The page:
So, when you're thinking of your life purpose, try defining it in terms of the people it'll impact and the benefits they will experience. And anchor yourself in that place. Other important questions (how to monetise it, for example) will find an answer later. First of all, anchor yourself in a life purpose that people will benefit from and that will energise and motivate you. Moor yourself in this place of connectedness, rich with inspiration and resources. And all the answers will flow from there.
This old tale of the masons says it very nicely.
Some 800 years ago, architects discovered how to build very tall buildings, which gave birth to a new era of cathedrals. On a foggy autumn day nearly 800 years ago, the architect of Salisbury Cathedral was visiting the work site adjacent to the River Avon when he saw three masons. He asked the first one what he was doing and the man continued his work and grumbled, “I am cutting stones.” Realising that the worker did not wish to engage in a conversation the architect moved toward the second of the three and repeated the question. The second mason stopped his work, ever so briefly, and stated that he was a stonecutter. He then added “I came to Salisbury from the north to work but as soon as I earn ten quid I will return home and pay for my daughter's education.” The architect then headed to the third of the trio and once again asked the original question. This time the worker paused, glanced at the architect until they made eye contact and then looked skyward drawing the traveller’s eyes upward. The third mason replied, “I am a mason and I am building a cathedral that will last for centuries and will inspire thousands of people.”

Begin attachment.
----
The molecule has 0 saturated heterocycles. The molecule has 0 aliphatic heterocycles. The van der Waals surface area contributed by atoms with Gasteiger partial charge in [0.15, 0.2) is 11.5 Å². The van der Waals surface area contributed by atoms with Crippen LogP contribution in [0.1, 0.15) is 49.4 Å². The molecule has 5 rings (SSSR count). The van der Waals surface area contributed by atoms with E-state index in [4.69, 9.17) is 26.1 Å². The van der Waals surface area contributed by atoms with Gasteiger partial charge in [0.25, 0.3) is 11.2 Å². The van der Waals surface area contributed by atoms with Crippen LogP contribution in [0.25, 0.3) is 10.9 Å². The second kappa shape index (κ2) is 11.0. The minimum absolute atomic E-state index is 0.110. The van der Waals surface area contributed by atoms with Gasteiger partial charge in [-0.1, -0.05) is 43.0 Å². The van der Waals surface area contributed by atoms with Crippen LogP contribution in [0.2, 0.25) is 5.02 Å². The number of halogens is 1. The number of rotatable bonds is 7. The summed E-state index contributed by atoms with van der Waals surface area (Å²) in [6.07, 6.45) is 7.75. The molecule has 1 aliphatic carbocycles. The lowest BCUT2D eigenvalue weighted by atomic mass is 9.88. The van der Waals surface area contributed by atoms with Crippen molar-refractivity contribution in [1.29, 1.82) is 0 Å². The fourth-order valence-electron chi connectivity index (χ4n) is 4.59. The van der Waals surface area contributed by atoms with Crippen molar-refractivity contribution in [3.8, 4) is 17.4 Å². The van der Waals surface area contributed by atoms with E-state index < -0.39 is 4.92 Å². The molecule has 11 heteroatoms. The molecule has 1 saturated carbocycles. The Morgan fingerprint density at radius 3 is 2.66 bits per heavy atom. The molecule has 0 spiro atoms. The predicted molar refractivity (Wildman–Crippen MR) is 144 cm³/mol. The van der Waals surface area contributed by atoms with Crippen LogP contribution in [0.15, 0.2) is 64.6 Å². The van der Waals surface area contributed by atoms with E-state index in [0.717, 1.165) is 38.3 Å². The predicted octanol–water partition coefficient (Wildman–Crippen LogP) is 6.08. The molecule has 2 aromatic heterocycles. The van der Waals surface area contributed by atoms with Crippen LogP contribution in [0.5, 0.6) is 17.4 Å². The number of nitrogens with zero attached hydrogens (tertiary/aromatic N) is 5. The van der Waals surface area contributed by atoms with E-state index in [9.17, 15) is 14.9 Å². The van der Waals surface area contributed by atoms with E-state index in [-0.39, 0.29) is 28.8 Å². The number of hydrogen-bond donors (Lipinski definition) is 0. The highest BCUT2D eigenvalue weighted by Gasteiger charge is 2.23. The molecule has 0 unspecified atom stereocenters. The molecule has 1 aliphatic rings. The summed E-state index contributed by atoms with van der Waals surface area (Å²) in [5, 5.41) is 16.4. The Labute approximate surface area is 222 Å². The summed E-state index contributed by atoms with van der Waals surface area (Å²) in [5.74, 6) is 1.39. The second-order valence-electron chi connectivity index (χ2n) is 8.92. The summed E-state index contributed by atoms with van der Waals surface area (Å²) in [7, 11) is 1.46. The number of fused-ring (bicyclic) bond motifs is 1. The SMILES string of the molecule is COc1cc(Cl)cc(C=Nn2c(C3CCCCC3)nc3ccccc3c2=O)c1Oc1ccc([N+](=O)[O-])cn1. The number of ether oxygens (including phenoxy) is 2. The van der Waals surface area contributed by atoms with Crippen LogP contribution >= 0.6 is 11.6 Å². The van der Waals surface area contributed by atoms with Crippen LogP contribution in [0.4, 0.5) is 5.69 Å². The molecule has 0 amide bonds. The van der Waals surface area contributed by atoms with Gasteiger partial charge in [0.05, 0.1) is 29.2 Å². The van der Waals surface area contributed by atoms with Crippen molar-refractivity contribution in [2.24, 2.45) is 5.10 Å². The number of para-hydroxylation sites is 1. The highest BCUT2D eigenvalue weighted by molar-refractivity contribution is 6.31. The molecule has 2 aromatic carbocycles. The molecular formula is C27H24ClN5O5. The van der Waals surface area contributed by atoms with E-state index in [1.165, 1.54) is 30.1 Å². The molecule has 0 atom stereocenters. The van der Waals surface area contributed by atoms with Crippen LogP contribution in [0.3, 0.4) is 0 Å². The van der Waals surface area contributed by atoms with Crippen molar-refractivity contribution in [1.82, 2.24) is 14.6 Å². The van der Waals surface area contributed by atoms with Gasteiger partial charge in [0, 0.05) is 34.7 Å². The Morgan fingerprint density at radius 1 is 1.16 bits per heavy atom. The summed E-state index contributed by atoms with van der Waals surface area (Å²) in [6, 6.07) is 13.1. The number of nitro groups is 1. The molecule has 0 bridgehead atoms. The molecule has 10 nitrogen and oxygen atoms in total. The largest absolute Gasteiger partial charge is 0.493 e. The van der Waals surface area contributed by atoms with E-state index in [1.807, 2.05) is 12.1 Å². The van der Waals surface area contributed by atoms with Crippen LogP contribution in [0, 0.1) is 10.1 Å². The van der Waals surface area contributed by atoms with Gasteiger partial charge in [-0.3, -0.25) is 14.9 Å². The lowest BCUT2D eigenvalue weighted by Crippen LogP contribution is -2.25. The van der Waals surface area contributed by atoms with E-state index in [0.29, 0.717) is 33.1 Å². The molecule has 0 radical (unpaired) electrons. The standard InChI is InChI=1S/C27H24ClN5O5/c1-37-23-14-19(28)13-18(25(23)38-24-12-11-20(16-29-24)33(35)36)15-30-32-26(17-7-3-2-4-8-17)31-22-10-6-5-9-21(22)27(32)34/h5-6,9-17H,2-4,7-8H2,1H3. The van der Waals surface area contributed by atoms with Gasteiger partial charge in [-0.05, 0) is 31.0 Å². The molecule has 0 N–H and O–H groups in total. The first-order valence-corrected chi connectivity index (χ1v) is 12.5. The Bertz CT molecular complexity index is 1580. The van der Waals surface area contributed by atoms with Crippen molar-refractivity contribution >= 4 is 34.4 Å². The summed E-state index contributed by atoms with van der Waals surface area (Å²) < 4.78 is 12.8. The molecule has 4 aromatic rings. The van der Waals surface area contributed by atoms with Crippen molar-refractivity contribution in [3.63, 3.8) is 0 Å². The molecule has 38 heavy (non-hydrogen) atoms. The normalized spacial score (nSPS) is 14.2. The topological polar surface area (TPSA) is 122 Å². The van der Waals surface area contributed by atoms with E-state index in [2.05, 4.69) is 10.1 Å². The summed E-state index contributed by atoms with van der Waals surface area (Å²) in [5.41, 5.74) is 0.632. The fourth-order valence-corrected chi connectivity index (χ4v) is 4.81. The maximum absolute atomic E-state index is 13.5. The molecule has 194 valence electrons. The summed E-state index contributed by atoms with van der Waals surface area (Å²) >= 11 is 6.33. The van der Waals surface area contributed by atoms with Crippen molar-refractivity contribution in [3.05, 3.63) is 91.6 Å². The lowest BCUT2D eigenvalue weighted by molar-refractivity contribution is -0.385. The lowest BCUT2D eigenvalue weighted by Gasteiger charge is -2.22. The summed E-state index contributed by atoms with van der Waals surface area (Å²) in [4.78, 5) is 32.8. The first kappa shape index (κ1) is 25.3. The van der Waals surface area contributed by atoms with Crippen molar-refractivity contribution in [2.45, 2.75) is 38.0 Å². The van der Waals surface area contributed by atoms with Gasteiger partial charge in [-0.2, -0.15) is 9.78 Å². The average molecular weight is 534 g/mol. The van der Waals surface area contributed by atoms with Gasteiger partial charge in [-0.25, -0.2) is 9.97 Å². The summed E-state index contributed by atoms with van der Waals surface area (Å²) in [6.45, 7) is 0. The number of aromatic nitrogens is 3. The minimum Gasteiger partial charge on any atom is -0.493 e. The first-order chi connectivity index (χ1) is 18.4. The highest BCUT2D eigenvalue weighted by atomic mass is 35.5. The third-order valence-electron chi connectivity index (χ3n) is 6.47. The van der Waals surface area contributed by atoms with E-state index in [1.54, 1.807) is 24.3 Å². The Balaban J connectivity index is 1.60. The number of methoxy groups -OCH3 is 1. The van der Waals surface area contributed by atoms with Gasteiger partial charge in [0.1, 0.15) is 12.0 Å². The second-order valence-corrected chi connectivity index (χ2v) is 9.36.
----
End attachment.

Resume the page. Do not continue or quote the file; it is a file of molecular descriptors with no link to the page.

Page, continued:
Ten years later, the construction was still going on; the first mason was still breaking rocks at the River Avon site; the second one had gone back home and had given her daughter the best education; and the third mason had become an architect himself and had moved on to a new work site where he was building his first cathedral.
Every day, when you wake up in the morning, you have this choice:
You can break rocks or you can build a cathedral.
Why a cathedral? There's no religious significance here, just the poetic metaphor of a project that takes many decades to complete, through the cooperation of thousands of people, that will stand for centuries and will inspire many many others.
Nobody can define your cathedral, only you can. But the moment you look at your life and your actions as pieces of a bigger puzzle that involves all those around you (near and far), everything makes a completely different sense and you’re motivated by a more powerful vision. All of a sudden, by tapping into a larger pool of people rather than just yourself, you have access to a much larger pool of resources as well as emotional and mental energy.
And you can achieve things you couldn't even have dreamt of.